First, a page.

The Swiss Guard, the pope’s personal bodyguard and an unusual relic of Europe’s troubled, war-torn past, is about to celebrate its 500th anniversary.
It will be a birthday party to remember: a cascade of ceremonies over the next few months, culminating in a Mass celebrated by Pope Benedict XVI on May 6, the day each year when new recruits are admitted to the world’s most exclusive standing army.
The festivities begin in the Sistine Chapel today with a Mass for the 110 members of the pontiff’s guard, with the Vatican’s secretary of state, Angelo Sodano, presiding.
Later, a 70-member honor guard, decked out in medieval military costumes of blue, red and yellow, will receive the pope’s blessing in St. Peter’s Square. They will re-enact the moment five centuries ago when the first contingent of 150 Helvetian soldiers — renowned for their fighting prowess — passed through the Porto del Popolo and into the Vatican, where Julius II blessed them.
Since then, the requirements for joining this elite force have been almost the same: “I am a Swiss citizen, a Roman Catholic faithful, of good moral ethical background, between 19 [and] 30, at least 174 centimeters tall, and not married,” reads a partial list addressed to potential applicants.
On April 7, a contingent of ex-guards from Switzerland will begin a four-week “march toward Rome” along the same route taken by their military forebears and will arrive in time for the swearing-in ceremony Benedict will conduct.
The attendant parade usually occurs in the San Damasco Courtyard, but this year, it will be in St. Peter’s Square for the first time.
Driven from their impoverished, Alpine cantons in the 15th and 16th centuries, thousands of young Swiss mercenaries enrolled in the armies of the fiefdoms, kingdoms and city states that were constantly at war in France, Italy and Germany during the early Renaissance.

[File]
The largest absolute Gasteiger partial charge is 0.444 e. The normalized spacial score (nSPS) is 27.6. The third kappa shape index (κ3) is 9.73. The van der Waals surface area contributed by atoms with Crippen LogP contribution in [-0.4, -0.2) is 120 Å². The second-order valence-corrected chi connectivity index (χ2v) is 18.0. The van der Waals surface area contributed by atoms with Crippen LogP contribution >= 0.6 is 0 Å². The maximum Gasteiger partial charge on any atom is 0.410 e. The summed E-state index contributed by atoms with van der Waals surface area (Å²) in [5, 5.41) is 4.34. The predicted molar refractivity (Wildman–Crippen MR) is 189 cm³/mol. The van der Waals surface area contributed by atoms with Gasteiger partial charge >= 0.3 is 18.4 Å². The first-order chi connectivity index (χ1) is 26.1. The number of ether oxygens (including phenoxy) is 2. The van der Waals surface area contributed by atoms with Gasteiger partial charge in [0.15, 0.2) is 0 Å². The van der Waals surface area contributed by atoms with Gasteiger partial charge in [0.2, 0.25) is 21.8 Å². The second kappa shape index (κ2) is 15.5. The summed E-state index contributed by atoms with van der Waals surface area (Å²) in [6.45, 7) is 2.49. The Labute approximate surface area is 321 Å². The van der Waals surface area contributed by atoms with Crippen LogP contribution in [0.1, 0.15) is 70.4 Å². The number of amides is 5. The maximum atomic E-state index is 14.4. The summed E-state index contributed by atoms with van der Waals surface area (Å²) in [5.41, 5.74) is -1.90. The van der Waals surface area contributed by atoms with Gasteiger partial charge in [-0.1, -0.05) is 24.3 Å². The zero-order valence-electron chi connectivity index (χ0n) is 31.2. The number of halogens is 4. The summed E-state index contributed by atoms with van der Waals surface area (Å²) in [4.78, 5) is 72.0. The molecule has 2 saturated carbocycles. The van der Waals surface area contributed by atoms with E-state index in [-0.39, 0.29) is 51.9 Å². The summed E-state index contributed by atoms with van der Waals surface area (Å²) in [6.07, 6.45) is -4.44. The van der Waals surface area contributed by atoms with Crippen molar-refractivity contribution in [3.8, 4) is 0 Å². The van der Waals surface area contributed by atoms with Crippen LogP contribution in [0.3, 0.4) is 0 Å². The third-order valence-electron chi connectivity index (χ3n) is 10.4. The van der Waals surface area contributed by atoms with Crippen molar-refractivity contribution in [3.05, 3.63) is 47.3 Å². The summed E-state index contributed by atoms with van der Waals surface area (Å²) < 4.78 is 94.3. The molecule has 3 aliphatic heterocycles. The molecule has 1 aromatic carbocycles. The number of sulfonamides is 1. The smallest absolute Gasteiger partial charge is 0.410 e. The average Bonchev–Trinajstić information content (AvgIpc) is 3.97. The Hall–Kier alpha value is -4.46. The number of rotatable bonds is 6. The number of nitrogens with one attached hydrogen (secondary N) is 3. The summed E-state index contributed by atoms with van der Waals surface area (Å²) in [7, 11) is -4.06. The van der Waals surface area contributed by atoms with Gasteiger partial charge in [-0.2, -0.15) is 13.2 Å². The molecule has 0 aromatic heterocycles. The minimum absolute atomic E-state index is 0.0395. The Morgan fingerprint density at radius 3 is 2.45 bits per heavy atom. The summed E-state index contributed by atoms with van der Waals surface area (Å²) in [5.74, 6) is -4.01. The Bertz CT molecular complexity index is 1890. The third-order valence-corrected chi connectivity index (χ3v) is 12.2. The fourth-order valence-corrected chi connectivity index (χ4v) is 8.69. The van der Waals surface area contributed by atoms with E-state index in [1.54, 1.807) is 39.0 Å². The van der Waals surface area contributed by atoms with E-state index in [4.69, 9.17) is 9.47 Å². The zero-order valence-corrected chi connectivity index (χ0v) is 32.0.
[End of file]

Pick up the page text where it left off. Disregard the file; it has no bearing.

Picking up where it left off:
The Swiss Guard’s greatest moment of glory probably was on May 6, 1527, when all but 42 of 189 soldiers died fighting off the armies of Charles V, which attacked and overran the Vatican. The surviving guardsmen ushered Pope Clement VII to safety via a hidden passageway.
Famous for their Renaissance uniforms and medieval weapons, guards don civilian clothes as part of the pope’s security detail when he travels.
Two events have marred the recent history of this storied, elite unit.
The 1981 assassination attempt on Pope John Paul II, Benedict’s predecessor, resulted in more emphasis on the guards’ training in unarmed combat, pistols and submachine guns, and in May 1988, the head of the guards and his wife were killed by a young recruit, who then committed suicide, a tragedy that remains clouded in mystery to this day.
The Swiss guards work side-by-side with another security force, the pontifical police, but it is not always an easy relationship. The police, charged with protecting the Vatican state, are Italian and know the place inside out. Although the Swiss guards serve for a minimum of two years, renewable up to 25 years, most do not speak Italian because of strict regulations of their movements.